# Thread: Product of Hausdorff spaces

1. ## Product of Hausdorff spaces

I have to prove that if $X_\alpha$ is Hausdorff for each $\alpha \in A$, then $X= \Pi_{\alpha \in A}X_\alpha$ is also Hausdorff.

I have proved this for the two dimensional case, and I know if A is finite then it would be true for all of them by induction, but it doesn't say anything about A being finite or infinite. Is this still true by induction if A is infinite?

2. No. Induction on n shows that "P(n)" is true for all finite n- it does not extend to infinite values.

3. Take a pair of distinct points $x, y \in X$. Then for some index $\beta \in A, x_\beta \neq y_\beta$, where $x_\beta, y_\beta \in X_\beta$. Since $X_\beta$ is Hausdorff, we can find disjoint open subsets $U$ and $V$ of $X_\beta$ containing $x_\beta$ and $y_\beta$ respectively.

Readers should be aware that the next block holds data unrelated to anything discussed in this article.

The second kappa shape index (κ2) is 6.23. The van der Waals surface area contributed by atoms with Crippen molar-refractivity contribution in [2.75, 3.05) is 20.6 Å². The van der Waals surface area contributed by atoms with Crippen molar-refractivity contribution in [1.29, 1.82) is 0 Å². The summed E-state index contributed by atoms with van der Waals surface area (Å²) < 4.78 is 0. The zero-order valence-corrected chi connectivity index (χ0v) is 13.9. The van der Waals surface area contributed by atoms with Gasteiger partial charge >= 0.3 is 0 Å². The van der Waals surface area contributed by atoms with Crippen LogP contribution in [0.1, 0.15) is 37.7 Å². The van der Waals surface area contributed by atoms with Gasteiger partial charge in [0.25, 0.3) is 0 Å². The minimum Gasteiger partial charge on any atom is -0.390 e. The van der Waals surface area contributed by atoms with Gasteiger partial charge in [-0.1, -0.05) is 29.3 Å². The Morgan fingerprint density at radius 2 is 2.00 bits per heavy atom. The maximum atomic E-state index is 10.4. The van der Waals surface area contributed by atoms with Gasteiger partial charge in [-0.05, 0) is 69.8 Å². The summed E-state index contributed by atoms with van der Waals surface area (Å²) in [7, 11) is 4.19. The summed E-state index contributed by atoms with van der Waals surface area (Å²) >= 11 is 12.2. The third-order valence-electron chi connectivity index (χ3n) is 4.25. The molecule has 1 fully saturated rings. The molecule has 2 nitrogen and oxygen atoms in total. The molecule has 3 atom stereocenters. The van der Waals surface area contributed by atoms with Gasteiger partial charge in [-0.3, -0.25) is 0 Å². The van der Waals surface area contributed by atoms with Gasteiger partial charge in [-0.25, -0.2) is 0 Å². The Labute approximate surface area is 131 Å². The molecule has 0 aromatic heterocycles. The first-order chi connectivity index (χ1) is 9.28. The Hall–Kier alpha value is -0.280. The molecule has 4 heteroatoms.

Now let $U_\alpha = X_\alpha$ for $\alpha \neq \beta$, and $U_\beta = U$, and similarly take $V_\alpha = X_\alpha$ for $\alpha \neq \beta$, and $V_\beta = V$. Then $\Pi_{\alpha \in A}U_\alpha$ and $\Pi_{\alpha \in A}V_\alpha$ are disjoint open subsets of $X$ containing $x$ and $y$ respectively, showing that $X$ is Hausdorff.